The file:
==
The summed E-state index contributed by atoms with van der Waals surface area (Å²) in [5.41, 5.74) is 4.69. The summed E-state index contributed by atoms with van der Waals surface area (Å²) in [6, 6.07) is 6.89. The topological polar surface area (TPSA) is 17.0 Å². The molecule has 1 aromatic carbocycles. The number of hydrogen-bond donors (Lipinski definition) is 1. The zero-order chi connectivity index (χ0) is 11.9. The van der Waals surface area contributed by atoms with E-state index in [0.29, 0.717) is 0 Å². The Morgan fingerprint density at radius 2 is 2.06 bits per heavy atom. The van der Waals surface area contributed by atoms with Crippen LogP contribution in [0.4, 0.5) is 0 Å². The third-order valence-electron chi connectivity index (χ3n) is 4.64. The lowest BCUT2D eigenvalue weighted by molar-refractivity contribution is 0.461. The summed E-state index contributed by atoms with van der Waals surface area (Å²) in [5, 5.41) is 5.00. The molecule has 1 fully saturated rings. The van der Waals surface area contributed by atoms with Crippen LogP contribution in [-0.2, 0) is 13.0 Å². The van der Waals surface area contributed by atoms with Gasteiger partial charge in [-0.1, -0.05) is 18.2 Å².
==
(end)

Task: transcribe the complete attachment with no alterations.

The summed E-state index contributed by atoms with van der Waals surface area (Å²) in [5.41, 5.74) is 4.69. The summed E-state index contributed by atoms with van der Waals surface area (Å²) in [6, 6.07) is 6.89. The topological polar surface area (TPSA) is 17.0 Å². The molecule has 1 aromatic carbocycles. The number of hydrogen-bond donors (Lipinski definition) is 1. The zero-order chi connectivity index (χ0) is 11.9. The van der Waals surface area contributed by atoms with E-state index in [0.29, 0.717) is 0 Å². The Morgan fingerprint density at radius 2 is 2.06 bits per heavy atom. The van der Waals surface area contributed by atoms with Crippen LogP contribution in [0.4, 0.5) is 0 Å². The third-order valence-electron chi connectivity index (χ3n) is 4.64. The lowest BCUT2D eigenvalue weighted by molar-refractivity contribution is 0.461. The summed E-state index contributed by atoms with van der Waals surface area (Å²) in [5, 5.41) is 5.00. The molecule has 1 fully saturated rings. The van der Waals surface area contributed by atoms with Crippen LogP contribution in [-0.2, 0) is 13.0 Å². The van der Waals surface area contributed by atoms with Gasteiger partial charge in [-0.1, -0.05) is 18.2 Å².